Single Mom Choosing An ETF

6 things to look for when choosing an ETF

You’re ready to start investing, and ETFs (exchange-traded funds) can quickly help you build a solid, diversified portfolio. The trick is choosing the best funds for you out of the thousands of ETFs on the market… and it’s easier than you think.

Most ETFs follow benchmark indexes, similar to index mutual funds. That passive style lets ETFs charge very low expenses, making them a very cost-effective investment choice. But it’s still important to know the expense ratio of any ETF you’re considering, and how that stacks up against similar funds. But expenses aren’t the only factor to look at when you’re choosing an ETF.

Thanks to reliable financial research firms, you can screen the ETFs that match up with your financial action plan in very little time – and time is something we single moms value as much as investment returns. Here are a few easy-to-navigate screeners you can use:

Most brokerages (like Vanguard, Charles Schwab, and eTrade) also offer ETF screening tools.

So what should you look for when you’re screening ETFs?

These 6 simple tips will help you weed through the pile, and choose ETFs to help build your personal wealth.

  1. Age matters. ETFs are relative newcomers to the investment world, and new funds crop up all the time. Make sure any ETF you’re considering has been around enough to have a long-term track record.
  2. Know the index. There are hundreds of indexes out there, and they vary very widely, so make sure you know the types of holdings the index tracks. If you’re new to investing, broader indexes (like the S&P 500) give you more diversification than narrower niche indexes (like S&P Tech Stocks).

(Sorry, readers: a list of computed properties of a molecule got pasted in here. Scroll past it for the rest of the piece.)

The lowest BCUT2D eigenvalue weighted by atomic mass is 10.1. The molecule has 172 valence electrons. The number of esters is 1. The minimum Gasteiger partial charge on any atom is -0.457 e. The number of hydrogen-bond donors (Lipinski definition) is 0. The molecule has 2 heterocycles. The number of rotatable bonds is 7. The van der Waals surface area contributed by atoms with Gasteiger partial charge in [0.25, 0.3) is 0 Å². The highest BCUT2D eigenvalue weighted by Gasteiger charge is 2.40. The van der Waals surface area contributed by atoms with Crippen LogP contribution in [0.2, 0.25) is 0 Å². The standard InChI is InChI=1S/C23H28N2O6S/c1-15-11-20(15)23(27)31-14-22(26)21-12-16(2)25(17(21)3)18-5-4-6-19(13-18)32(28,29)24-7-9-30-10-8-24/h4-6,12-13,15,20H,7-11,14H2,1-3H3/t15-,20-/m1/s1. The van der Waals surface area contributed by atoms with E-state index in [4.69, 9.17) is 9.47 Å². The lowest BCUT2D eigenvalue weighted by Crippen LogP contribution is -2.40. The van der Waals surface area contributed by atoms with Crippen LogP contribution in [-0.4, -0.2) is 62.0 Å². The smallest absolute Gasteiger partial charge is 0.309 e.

3. Check the tracking difference. Most of the time, ETFs match up very closely with their index. Sometimes they don’t, and that’s called a “tracking error.” An ETF with a large tracking error means you may not be getting the underlying investments you’d expect from the named index – and that means it might not perform as well, either. If the index you’ve chosen goes up by 12%, you want your ETF to do the same. So when you’re choosing an ETF, the closer it track with its index, the better.
  4. Check out the trading volume. ETFs trade over the stock market, so it’s important to know that your ETF’s market is active – that means lots of people are buying and selling shares regularly. Why does that matter? Because when you’re ready to sell ETF shares, you want there to be plenty of buyers so you can lock in the best price. Look for a fund that’s trading millions of shares every day.
  5. Size matters. In the world of ETFs, size matters – the total assets held by the fund. The most liquid (meaning easily sold) ETFs have at least $10 million in assets. Funds much smaller than that may not have as big an audience, which can lead to big price swings and a higher risk of loss. So if you’re looking at a smaller ETF, make doubly sure it has a steady high trading volume.
  6. Sidestep trading fees. Since ETFs are bought and sold over the stock exchange, transactions usually come with trading fees, and those can range from $5 to $50 depending on your broker. You can sidestep those commissions by choosing no-fee ETFs offered by your brokerage firm. For example, both Vanguard and Charles Schwab (along with many other firms) offer a wide variety of commission-free ETFs to their account holders.

Bottom line: With these 6 tips and the easy-to-navigate screening tools we talked about, you’ll be able to find the best ETFs to fit into your financial action plan without breaking a sweat.

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